Interpreting Lesson for the Taekwondo Master

Tonight I walked out on a wonderful opportunity to have my deaf son involved in a top of the art Karate Program.

The reason?

I was not allowed to interpret during  instructions on how to live with a “black belt attitude.” I wasn’t even asking them to provide an interpreter. I was willing to do that, but no…

Now, they were willing to compromise with me. The master said I could interpret when I was sitting down and my son could see me easily from where he sat in the middle of the class. However, I would not be able to stand and move quietly to the back of the class when they turned to face that way. Now, understand, the only time I do interpret is when the instruction is longer than a minute. Normally it includes information on how to ‘stand strong,’ treat others with courtesy, and act at home in a respectful way. To me, these things are MORE important than the kicks, blocks and punches they throw. This instruction is one of the main reasons that I liked this studio.

He told me to sit down!

Tonight when I stood up to interpret just such a message, the Master teaching the class motioned for me to sit down. Are you kidding me? You are talking to my boy about not being bullied at school. You are telling him how he can act so he can earn respect from those around him.

“Well, you could write that information down and discuss it with him later.” Are you kidding me? This is a boy who does not want to listen to his mother, and does not accept what I say for truth very often. However, if I interpret it, it is a different story. He understands when someone else is talking and I’m signing, it’s NOT me! He needs to hear this from someone who has his respect the second he walked in the door. These instructors can instruct a child to show respect to his mother and father, and the kid says, “Yeah, that’s cool.”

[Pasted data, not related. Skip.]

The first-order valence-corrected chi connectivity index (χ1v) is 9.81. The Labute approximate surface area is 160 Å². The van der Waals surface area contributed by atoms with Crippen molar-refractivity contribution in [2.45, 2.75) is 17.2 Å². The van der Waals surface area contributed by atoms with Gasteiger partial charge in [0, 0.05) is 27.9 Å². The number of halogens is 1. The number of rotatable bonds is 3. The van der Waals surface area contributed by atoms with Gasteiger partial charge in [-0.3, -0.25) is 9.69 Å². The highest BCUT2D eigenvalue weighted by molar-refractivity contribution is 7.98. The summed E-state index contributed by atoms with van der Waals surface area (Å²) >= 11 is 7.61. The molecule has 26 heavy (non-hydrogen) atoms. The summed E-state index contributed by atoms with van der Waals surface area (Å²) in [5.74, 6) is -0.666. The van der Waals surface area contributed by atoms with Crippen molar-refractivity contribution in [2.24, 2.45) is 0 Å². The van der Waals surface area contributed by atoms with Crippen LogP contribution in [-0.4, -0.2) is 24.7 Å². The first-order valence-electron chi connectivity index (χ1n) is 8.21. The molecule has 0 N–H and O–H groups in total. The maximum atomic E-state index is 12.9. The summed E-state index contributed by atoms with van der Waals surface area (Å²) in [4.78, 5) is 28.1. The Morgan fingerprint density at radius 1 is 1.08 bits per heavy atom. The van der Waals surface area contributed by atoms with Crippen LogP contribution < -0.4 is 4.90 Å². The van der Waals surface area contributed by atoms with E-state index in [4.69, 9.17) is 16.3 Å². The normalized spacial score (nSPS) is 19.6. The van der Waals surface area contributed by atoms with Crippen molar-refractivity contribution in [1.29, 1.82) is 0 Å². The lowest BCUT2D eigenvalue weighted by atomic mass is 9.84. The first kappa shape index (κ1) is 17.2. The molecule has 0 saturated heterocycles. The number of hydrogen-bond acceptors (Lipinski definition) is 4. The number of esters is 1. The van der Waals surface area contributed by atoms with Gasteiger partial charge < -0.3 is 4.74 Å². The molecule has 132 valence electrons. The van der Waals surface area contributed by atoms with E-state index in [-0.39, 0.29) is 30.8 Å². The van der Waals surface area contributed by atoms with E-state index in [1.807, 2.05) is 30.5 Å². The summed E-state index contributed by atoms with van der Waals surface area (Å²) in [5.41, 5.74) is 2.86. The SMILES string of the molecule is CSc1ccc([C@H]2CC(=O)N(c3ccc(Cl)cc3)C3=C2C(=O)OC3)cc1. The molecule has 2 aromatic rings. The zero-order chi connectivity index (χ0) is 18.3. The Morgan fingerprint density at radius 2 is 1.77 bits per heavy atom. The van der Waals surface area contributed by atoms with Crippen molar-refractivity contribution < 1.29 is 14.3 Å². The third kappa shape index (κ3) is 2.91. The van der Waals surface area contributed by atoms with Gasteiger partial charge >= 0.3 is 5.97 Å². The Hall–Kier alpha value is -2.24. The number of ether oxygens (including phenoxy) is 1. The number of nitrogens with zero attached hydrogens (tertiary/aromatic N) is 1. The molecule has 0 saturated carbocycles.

“Well, my instructors are taking more time with him than with any other student out there.” Are you kidding me? I have sat and watched the last 3 weeks. You have amazing instructors who make everything very visual for EVERYBODY. Not one of them has singled my son out any more than any other student. You did tonight of your own choice, not because he needed it. He watches the other kids, so naturally he will be behind. He does

n’t hear when the other kids are quiet and there was no way to know he should have also been quiet. How does he know when you tell him to yell and when to not? Especially if you don’t allow me to be up there signing?

 

“When you get up to do your thing, I lose the attention of half the class.” Are you kidding me? Aren’t you teaching them to have attention and to deal with distractions? Shouldn’t it enhance their ability to be distracted and come directly back to the point quickly? How many of these students see interpreters for the deaf in their schools or in other settings? This is just a life lesson that they will get used to and soon it will not be a distraction at all.

“I have taught and worked with many students in the past who are deaf. I know how to get them the instruction they need, even if it is with private lessons.” He left the implied portion unstated: “They didn’t need to have an interpreter.”

Well, maybe I’m different.

Maybe their parents didn’t know how to interpret the messages that you can’t get just by watching. It could be that their parents were torn that they couldn’t do more for their child and didn’t know how to stand up. Or, maybe their parents were ok watching their little boy or girl sit there while someone wags their lips at them not knowing anything that is being said. Even when their child glances over to them for information – “what was that?” the expression says. Maybe other parents are ok doing that – I am not.

When we got home, my son told me, “My eyes are tired. I had to watch so closely.” Yeah – he is putting forth the effort and trying his hardest to do his best. Yet his Master wouldn’t let him in on the information that will help him do his best in EVERY situation for the rest of his life, not just Karate Class.

We walked out, and we are not going back.

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